Travel Tips: What To Bring:

Northern Destinations

Boreal typically refers to the ecosystem located in the Northern hemisphere overlying formerly glaciated areas and areas of patchy permafrost . A "boreal forest", also known as the taiga, is the forest ecosystem that can survive in northern, specifically sub arctic, regions. Boreal summers in Labrador typically afford pleasant mild temperatures. However, crisp, cool sunny conditions can swiftly shift to storms with very cold winds and even snow flurries. Travellers must be prepared for rapid weather changes.

Also characteristic of the boreal forest are innumerable water bodies: bogs, fens, marshes, shallow lakes, rivers and wetlands. Muskegs are low lying, water filled depressions or bogs are common throughout the boreal forest, occurring in poorly drained, glacial depressions.

Comfortable and casual clothing is the best choice and layers ensure warmth. Two of the most essential pieces of clothing required for a northern voyage are a pair of rubber boots and a roomy, waterproof parka or a shell over heavy fleece or thick wool sweater. A light weight rain jacket and pants can a lot of the guesswork out of selecting cold weather attire. With layered clothing, and by utilising rainwear as a windbreak, northern adventurers can get by in summertime without having to purchase expensive outer clothing.


Entry to Canada is not as simple as in the past. All travellers to Canada & France must carry a valid passport.


Non U.S. and Canadian travellers should check with local consulates for the countries that we visit to determine whether they will need an entry visa.

Travel Insurance

We require that travellers to the remote northern regions are covered by travel insurance that will reimburse them for emergency medical services and evacuation, because our northern voyages travel to remote locations far from medical care facilities. Our small ship is equipped with basic emergency supplies.

Luggage Requirements

Luggage should be limited to soft bags such as duffel bags for the ship. No rigid-frames or bags with metals wheels please. For air travel, baggage is limited to no more than and 60 lbs. per participant. and no single bag should exceed 45 lbs.

List of essential gear for Newfoundland & Labrador expeditions:

  • Gloves (Quick-dry Gloves are Helpful)
  • Hats (one tuque for warmth and one ball cap for sun)
  • Scarf or Bandana (for wind and warmth)
  • Wind & Waterproof Parka or Shell
  • Waterproof Pants or Trousers (The rain pants should be loose enough in fit to enable you to wear them over a regular pair of trousers. Consider purchasing a size or two larger than you would normally wear. Rain pants are also helpful to keep you warm and dry while riding in the small boats)
  • Technical Pants or other Warm Trousers (1 or 2 pairs of warm trousers to wear underneath your waterproof rain pants and as a layer over your long underwear. More than one pair is recommended in case one pair gets wet. Wool, corduroy or blue jeans are recommended and hiking pants with zip off legs are helpful for the very warm days)
  • Long Underwear (1 full set of thermal long underwear, which will provide warmth without bulk - silk or polypropylene type recommended as they are fast drying)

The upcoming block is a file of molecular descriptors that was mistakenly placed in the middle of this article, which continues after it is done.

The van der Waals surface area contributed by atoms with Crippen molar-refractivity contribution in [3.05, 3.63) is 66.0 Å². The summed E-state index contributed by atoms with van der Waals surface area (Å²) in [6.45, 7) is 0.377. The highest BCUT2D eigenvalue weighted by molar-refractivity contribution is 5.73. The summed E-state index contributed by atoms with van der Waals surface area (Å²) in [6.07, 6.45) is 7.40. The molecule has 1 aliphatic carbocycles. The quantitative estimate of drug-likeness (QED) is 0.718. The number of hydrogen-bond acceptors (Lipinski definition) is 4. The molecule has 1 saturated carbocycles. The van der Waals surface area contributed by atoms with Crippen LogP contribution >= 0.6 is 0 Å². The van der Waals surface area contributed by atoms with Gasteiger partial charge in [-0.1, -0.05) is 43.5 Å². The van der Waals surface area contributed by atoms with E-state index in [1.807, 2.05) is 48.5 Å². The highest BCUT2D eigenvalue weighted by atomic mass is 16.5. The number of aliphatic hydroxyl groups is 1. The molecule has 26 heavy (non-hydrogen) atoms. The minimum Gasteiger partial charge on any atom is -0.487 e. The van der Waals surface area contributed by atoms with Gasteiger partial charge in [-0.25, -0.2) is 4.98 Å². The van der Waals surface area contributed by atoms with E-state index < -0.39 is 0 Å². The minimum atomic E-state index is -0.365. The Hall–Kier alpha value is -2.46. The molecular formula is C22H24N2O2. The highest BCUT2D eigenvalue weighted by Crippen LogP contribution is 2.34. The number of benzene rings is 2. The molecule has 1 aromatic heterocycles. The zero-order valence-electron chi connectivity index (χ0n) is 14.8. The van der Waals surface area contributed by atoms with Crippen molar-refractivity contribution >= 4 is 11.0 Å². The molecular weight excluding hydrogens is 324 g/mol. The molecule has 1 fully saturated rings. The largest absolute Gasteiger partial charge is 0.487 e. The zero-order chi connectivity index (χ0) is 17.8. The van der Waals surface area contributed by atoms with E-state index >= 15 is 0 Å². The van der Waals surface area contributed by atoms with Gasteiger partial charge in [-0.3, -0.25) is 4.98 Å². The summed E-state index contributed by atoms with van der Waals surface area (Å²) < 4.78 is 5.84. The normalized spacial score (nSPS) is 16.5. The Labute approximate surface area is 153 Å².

• Warm Long Wool or Wool Blend Socks for Layering (2 pairs are recommended in case one pair gets wet)
  • Thin Silk or Polypropylene Socks for Layering (Quick-dry socks are most helpful)
  • Rubber Boots and/or Waterproof Hiking Boots (You will be wading in cold waters during small boat landings. Make sure you try on your boots in advance to ensure enough room for heavyweight socks)
  • Turtleneck & Warm, Long-Sleeved Shirt (wool and/or flannel suggested for wear ashore and on board ship)
  • Warm Heavy Wool Sweater & Thick Fleece Jacket (larger sizes for layering & two sweaters for very cold days)
  • Waterproof light backpack or fanny pack (for carrying your items ashore and keeping your arms free for embarking/disembarking)
  • Sunglasses with UV protection.
  • Rubber Boots (They are not essential but extremely helpful in exploring the remote Newfoundland coast. Moving between the skiff and shore often means stepping into shallow water. Should you choose to travel with just just hiking boots, you can also wade with watershoes or sport sandals and change into your boots once you are on shore. As an alternative to Rubber Boots, some guests use NEOS Overshoes. These can be worn over regular shoes or hiking boots and are much lighter and easier to pack.)
  • Day pack or fanny pack for hiking.
  • Personal toilet items: (No. 15+ sun block, skin cream, spf chapstick, and Dramamine or similar if needed. Reflected glare from sun, water & ice, can be intense.)
  • Heavy-duty zip-close plastic bags for storing film, camera & binoculars in your backpack.
  • A good pair of binoculars will enhance your trip in many ways, particularly in viewing birds and other wildlife.
  • A camera (with extra batteries and twice the film or memory chip you think you will need).
  • Heat-treated foot warming insoles and/or hand warmers.
  • Comfy Slippers with rubber soles, sport sandals with wool socks, or light shoes (i.e. deck shoes) with non-slip soles for the ship.
  • Water bottle – a 16-ounce bottle recommended, suitable for carrying in your day pack.
  • A swimsuit, beach towel & sport sandals should there be an opportunity to “bathe” in the mountain waters of a Newfoundland fjord or for a polar plunge in the sub-Arctic waters of Labrador.
  • Musical Instruments & Song Book
  • Knitting, Needlework or Sketch Book & Reading Material
  • Some stargazers enjoy sleeping on deck- they bring a sleeping bag.